Activists Profile: Kate St. John and Aaron Ross
October 19, 2011
Continuing our series of activist profiles, we feature the amazing duo Kate St. John and Aaron Ross, longtime dedicated activists who are co-directors of the Maryland Office of The Humane League. (Answers by Aaron.)
Where are you from and where do you live now?
We are both from Baltimore and currently live in Ellicott City, MD.
What are your favorite things to do outside of leafleting?
We love playing with our dogs, hiking, lifting weights, going to punk shows, partying, and eating good food.
Who is a major influence in your life?
VO has set a great example for us in terms of taking a smart, pragmatic, and effective approach to activism. My long-time hero and good friend, Nick Cooney, has been the biggest influence in my activist life. I can’t write this without blushing, but Kate says her biggest influence has been me, since I helped her get involved with activism and I inspire her to always be doing as much as she can to help animals (her words, not mine!).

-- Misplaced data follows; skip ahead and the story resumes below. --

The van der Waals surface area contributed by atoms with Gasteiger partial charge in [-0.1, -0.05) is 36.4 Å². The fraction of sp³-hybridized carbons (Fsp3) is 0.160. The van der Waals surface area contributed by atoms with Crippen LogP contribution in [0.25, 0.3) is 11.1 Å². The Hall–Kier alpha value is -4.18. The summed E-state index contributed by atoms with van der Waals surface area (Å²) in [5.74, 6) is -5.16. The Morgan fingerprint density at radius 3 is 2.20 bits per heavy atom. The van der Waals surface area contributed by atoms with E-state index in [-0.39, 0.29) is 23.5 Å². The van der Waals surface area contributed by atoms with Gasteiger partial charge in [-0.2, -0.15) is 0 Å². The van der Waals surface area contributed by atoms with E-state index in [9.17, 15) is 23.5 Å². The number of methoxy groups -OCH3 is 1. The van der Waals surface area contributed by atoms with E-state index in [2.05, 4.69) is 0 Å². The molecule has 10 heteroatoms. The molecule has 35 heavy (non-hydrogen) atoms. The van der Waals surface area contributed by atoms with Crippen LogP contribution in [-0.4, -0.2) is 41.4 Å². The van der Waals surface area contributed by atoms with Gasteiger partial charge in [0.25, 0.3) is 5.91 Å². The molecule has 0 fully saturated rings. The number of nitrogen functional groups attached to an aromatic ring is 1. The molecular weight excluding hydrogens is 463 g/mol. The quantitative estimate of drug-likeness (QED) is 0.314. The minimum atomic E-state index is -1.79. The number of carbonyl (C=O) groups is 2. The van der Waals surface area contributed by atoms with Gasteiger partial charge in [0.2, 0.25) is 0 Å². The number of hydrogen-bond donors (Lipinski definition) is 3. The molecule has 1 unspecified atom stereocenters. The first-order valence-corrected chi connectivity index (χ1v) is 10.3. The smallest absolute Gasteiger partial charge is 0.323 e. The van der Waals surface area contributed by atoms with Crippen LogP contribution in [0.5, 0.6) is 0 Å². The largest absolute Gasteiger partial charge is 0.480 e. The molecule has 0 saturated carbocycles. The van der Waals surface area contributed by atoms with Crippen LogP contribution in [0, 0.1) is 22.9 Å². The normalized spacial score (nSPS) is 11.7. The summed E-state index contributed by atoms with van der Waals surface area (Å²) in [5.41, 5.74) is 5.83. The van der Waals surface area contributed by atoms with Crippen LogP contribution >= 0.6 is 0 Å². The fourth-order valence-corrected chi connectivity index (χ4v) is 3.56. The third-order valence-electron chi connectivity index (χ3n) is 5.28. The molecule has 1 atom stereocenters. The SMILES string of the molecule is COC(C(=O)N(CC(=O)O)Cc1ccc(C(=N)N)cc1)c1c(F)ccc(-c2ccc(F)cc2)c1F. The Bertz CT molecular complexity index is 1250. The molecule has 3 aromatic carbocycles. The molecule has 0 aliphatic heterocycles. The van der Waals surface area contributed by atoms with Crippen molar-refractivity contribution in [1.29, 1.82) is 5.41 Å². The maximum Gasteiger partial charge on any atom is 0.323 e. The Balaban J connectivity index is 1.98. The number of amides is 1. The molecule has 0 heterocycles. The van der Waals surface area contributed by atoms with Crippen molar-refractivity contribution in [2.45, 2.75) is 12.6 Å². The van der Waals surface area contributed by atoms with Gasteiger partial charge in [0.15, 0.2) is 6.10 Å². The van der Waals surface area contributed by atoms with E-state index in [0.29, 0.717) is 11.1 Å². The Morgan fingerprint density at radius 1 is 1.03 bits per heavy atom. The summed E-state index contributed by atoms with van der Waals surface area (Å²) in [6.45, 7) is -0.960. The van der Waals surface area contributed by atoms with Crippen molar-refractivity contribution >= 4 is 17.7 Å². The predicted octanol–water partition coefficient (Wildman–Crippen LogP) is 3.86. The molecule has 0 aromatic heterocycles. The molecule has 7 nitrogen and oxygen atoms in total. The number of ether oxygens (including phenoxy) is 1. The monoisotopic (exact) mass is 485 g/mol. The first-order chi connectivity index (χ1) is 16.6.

How long have you been involved in animal rights and how did you get interested?
In high school, I was bothered when I learned that in some Asian cultures, people eat dogs and cats. That led me to think about the animals I was eating. So I looked up vegetarianism on the internet, went veg on the spot and then read a couple books and I was sold. I started my own animal rights group that eventually teamed up with The Humane League, who I now work for. Kate got involved in animal rights in 2008 after attending a couple conferences and now also works for The Humane League.
Why do you leaflet?
We used to leave leaflets around town and pass them out at educational events. VO’s Adopt a College inspired us to do it on a much larger scale.
What was your most positive leafleting experience and why?
By far, leafleting the Warped Tour year after year and meeting all the kids who tell us they have gone veg and vegan after reading a leaflet. Plus, it’s uplifting to connect with all the movers and shakers across the country.
What would you say to individuals hesitant about leafleting?
I was once shy and hesitant, but once I got out there and started leafleting, all of that melted away. You will be empowered by how easily you can change someone’s life and save a number of animals by simply handing someone a piece of paper. It’s powerful stuff!